No One's Ways
An Essay on Infinite Naming
Distributed for Zone Books
From Homer's Outis—“No One,” or “Non-One,” “No Man,” or “Non-Man”—to “soul,” “spirit,” and the unnamable.
Homer recounts how, trapped inside a monster's cave, with nothing but his wits to call upon, Ulysses once saved himself by twisting his name. He called himself Outis: “No One,” or “Non-One,” “No Man,” or “Non-Man.” The ploy was a success. He blinded his barbaric host and eluded him, becoming anonymous, for a while, even as he bore a name.
Philosophers never forgot the lesson that the ancient hero taught. From Aristotle and his commentators in Greek, Arabic, Latin, and more modern languages, from the masters of the medieval schools to Kant and his many successors, thinkers have exploited the possibilities of adding “non-” to the names of man. Aristotle is the first to write of “indefinite” or “infinite” names, his example being “non-man.” Kant turns to such terms in his theory of the infinite judgment, illustrated by the sentence, “The soul is non-mortal.” Such statements play major roles in the philosophies of Maimon, Fichte, Schelling, Hegel, and Hermann Cohen. They are profoundly reinterpreted in the twentieth century by thinkers as diverse as Carnap and Heidegger.
Reconstructing the adventures of a particle in philosophy, Daniel Heller-Roazen seeks to show how a grammatical possibility can be an incitement for thought. Yet he also draws a lesson from persistent examples. The philosophers' infinite names all point to one subject: us. “Non-man” or “soul,” “Spirit” or “the unconditioned,” we are beings who name and name ourselves, bearing witness to the fact that we are, in every sense, unnamable.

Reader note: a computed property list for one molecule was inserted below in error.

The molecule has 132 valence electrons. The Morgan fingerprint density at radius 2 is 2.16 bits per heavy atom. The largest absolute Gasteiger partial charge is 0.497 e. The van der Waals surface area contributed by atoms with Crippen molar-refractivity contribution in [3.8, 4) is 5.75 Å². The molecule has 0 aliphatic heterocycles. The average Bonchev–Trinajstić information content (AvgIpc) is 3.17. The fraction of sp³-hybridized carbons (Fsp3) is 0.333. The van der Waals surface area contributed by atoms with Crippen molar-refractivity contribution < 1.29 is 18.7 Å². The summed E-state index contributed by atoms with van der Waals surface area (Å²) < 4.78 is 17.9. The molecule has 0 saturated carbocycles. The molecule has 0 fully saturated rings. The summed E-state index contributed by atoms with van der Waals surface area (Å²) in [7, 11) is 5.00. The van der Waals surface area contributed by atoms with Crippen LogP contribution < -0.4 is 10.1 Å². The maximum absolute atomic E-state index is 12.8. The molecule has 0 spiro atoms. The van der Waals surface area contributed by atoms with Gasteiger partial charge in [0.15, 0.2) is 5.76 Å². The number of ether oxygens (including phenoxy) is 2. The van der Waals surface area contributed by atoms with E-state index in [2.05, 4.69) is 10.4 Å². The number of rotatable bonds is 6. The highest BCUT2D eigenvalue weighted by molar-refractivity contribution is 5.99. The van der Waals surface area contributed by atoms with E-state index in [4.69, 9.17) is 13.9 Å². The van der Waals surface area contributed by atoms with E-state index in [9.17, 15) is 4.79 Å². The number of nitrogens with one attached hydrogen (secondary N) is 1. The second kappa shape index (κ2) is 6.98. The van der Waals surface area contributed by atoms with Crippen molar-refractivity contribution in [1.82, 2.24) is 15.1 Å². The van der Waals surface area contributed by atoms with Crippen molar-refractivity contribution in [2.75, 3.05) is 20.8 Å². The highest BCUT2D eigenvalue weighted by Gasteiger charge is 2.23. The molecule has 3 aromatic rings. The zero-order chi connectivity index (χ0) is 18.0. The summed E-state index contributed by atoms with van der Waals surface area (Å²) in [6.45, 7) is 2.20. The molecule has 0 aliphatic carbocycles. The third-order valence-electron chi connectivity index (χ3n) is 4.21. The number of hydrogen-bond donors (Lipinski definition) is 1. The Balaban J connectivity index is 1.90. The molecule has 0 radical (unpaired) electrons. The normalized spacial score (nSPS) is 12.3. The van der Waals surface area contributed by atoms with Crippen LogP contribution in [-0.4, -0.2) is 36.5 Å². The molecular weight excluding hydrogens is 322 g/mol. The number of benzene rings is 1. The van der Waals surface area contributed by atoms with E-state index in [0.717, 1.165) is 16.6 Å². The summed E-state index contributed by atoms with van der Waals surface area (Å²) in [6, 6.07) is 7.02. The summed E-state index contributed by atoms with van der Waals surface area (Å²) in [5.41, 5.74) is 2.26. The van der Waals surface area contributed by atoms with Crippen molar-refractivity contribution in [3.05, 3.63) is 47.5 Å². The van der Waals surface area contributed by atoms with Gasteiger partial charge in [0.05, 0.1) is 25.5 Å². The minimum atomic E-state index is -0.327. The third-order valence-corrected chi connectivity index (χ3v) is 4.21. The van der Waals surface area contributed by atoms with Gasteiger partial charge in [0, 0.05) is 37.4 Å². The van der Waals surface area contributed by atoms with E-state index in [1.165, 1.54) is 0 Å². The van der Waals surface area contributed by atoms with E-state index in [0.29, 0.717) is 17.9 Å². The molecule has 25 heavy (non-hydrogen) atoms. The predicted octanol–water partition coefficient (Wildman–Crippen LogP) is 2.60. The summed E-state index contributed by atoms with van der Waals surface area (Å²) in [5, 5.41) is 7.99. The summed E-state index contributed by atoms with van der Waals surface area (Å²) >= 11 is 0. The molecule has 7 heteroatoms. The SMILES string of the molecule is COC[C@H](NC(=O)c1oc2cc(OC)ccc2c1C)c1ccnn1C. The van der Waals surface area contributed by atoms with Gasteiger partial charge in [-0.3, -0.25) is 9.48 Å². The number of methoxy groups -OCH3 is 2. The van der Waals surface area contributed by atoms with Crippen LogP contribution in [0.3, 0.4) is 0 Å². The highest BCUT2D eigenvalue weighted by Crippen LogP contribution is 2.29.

Hardcover$32.95 T | £28.00 ISBN: 9781935408888 336 pp. | 6 in x 9 in 1 b&w illus.
No One's Ways is a continuation of the series of works of intellectual history Heller-Roazen has produced for the publisher Zone Books—his sixth to date.... Though each books takes up a different subject, there are clear commonalities between them, as well as a discernible set of long-term research interests involving speech and language, the limits of consciousness, and the writing of philosophical and literary histories themselves. No One's Ways, then, is both a journey and a preamble, a case study ahead of a fuller investigation, to be undertaken by—who knows?
Los Angeles Review of Books
Daniel Heller-Roazen rewrites what we thought we knew about Western Philosophy in an entirely novel way. From Aristotle to Chomsky and beyond, he follows the tracks of a philosophical snark: the 'indefinite' mode, linguistically expressed by the prefixes 'not-' and 'non-' modifying terms instead of sentences or propositions. 'I am not a man' gives way to 'I am a non-man,' opening language and thought to the perspective of a non-subject, never entirely quiet, never entirely heard. This elusive, obstinate non-subject has provoked thinkers to create concepts and words at the limit of human understanding, grasping humaneness as a fundamental indefinition. No One's Ways ends with a call to continue “the task of thinking with languages, and not only in them, and against them.” No one could make that call as powerfully as Daniel Heller-Roazen, because no one today thinks with languages better than he does.